Recently, and strictly out of curiosity, I went online to a web site called www.supportpets.com to see how difficult or easy it was to obtain a document to qualify my cat, Oliver, as an emotional support animal (ESA). Once I entered in my personal information, including my email address, I was presented with a series of about 15 questions to which I had to choose answers of “yes, no, always, sometimes or never”.
The questions were along the lines of the below:
- Do you feel anxiety when you are not with your pet?
- Have you experienced an event that has caused you to be more anxious than usual? (COVID)
- Does your pet give you comfort and relieve some of your anxiety?
- Do you experience depression when away from your pet?
- Do you notice that when you are with your pet that you are in a better mood?
- Etc., etc.
I answered most of the questions with either “yes” or “sometimes” and once completed, (it took about five minutes), received immediate results that said, “Congratulations! Oliver qualifies as an emotional support animal.”
Then, I was instructed to pay $194 to have the document sent to me. Naturally, I didn’t pay, but instead, I picked up the phone and dialed the number they gave me for any questions.
I asked them if it was a medical professional that would be signing the documents and they assured me that yes, it was indeed a medical professional.
I informed them that landlords requested that the tenant have a personal relationship with the doctor and if the medical professional who was signing the documents would be from my area. With that question, I was put on hold for about three minutes. The woman came back on the line and said that yes, they could accommodate that. Now, whether they actually could or not was not determined as I was not about to give these thieves my $194.
Since then, I have received numerous emails asking me to complete my order for my ESA documents with an offer of 50% off. Their long emails have stories and testimonies from others who have applied and gotten their documents. One person claimed, “My ESA letters came within 6 hours of ordering! Such quick delivery allowed me to sign a new lease in the high-rise apartment of my dreams that day.”
Their emails also stated that my ESA order would include:
- ESA approval from a licensed doctor delivered within 48 hours.
- ESA Approval on 2nd pet free of charge.
- ESA Approval that includes doctor’s license & signatures.
- Full federal protection under both FHA and ACAA Laws.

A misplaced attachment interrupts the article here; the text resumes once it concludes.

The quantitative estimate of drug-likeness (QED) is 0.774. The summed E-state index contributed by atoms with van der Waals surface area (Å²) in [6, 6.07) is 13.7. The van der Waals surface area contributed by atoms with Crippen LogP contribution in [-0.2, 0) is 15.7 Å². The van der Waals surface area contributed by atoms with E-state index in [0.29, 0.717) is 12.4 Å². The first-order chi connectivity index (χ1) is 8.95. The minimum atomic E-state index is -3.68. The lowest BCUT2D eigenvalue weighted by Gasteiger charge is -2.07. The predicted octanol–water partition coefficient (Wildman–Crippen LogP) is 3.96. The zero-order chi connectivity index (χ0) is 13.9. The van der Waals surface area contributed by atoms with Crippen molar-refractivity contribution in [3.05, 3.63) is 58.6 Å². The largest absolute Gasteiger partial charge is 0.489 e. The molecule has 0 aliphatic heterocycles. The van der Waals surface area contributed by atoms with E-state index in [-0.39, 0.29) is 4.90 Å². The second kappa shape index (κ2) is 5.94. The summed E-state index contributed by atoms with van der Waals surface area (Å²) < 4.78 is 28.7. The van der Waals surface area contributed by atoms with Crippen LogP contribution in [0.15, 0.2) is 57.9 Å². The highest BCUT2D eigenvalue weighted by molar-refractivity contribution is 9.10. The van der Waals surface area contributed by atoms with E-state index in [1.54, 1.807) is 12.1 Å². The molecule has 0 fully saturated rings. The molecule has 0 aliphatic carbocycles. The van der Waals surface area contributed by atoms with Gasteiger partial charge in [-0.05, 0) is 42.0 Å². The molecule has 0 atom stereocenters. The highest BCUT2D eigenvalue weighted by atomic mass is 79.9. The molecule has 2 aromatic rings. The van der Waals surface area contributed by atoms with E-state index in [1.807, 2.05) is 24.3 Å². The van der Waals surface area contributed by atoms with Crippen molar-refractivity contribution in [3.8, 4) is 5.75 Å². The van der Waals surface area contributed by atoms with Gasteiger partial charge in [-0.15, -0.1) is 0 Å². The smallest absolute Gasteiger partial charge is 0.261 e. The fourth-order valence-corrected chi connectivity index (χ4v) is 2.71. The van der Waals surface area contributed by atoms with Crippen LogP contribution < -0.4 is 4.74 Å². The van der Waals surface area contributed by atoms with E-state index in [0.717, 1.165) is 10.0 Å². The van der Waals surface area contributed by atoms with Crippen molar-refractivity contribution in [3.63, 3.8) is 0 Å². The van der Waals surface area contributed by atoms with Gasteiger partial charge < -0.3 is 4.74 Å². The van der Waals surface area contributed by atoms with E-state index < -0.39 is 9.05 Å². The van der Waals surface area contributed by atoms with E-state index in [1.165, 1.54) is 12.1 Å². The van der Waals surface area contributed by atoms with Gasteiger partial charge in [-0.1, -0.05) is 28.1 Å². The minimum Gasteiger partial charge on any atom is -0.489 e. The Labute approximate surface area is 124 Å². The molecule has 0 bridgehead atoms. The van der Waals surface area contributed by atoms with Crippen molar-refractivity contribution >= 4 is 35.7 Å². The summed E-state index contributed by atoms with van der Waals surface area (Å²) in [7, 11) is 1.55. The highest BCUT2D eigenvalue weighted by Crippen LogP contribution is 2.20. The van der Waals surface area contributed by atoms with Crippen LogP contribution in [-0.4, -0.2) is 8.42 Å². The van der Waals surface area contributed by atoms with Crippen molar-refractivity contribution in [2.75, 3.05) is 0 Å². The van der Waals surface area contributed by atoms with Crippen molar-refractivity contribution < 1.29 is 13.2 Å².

- Access to custom ESA forms if needed for landlords and airlines.
Now … advertisements for this company are showing up on my FaceBook thread and in advertisements everywhere I go on the internet. Unbelievable.
Reminder of the Law
Earlier last year, the U.S. Department of Housing and Urban Development (HUD) released new guidance clarifying the responsibilities of both rental housing providers and renters when it comes to reasonable accommodation requests for emotional support animals (ESAs) in housing.
Documentation from the Internet
It was stated that some websites sell certificates, registrations, and licensing documents for assistance animals to anyone who answers certain questions or participates in a short interview and pays a fee. Under the Fair Housing Act, a housing provider may request reliable documentation when an individual requesting a reasonable accommodation has a disability and disability-related need for an accommodation that is not obvious or otherwise known.
In HUD’s experience, such documentation from the internet is not, by itself, sufficient to reliably establish that an individual has a non-observable disability or disability-related need for an assistance animal.
By contrast, many legitimate, licensed health care professionals deliver services remotely, including over the internet. One reliable form of documentation is a note from a person’s health care professional [on their letterhead] that confirms a person’s disability and/or need for an animal when the provider has personal knowledge of the individual.
Information Confirming Disability-Related
Need for an Assistance Animal
- Reasonably supporting information often consists of information from a licensed health care professional – e.g., a physician, optometrist, psychiatrist, psychologist, physician’s assistant, nurse practitioner, or nurse –general to the condition but specific as to the individual with a disability and the assistance or therapeutic emotional support provided by the animal.
- A relationship or connection between the disability and the need for the assistance animal must be provided. This is particularly the case where the disability is non-observable, and/or the animal provides therapeutic emotional support.
- For non-observable disabilities and animals that provide therapeutic emotional support, a housing provider may ask for information that is consistent with that identified in the Guidance on Documenting an Individual’s Need for Assistance Animals in Housing (*see Questions 6 and 7) in order to conduct an individualized assessment of whether it must provide the accommodation under the Fair Housing Act. The lack of such documentation in many cases may be reasonable grounds for denying a requested accommodation.
To read HUD’s entire guidance notice, visit https://www.hud.gov/sites/dfiles/PA/documents/HUDAsstAnimalNC1-28-2020.pdf
Don’t get me wrong. I am an avid animal lover. I do believe that certain cases of people needing an emotional support animal are legitimate, but what I don’t support is dishonesty, falsified information or any form of scam whatsoever. And it seems to me, the websites that offer these docs, the medical professionals who work with them and the people who utilize them are guilty of all of the above.
Disclosure: Permission was granted from Oliver for the one-time use of his photo for this article.
Patricia Harris is Senior Editor of the AOA Buyers Guide and Magazine.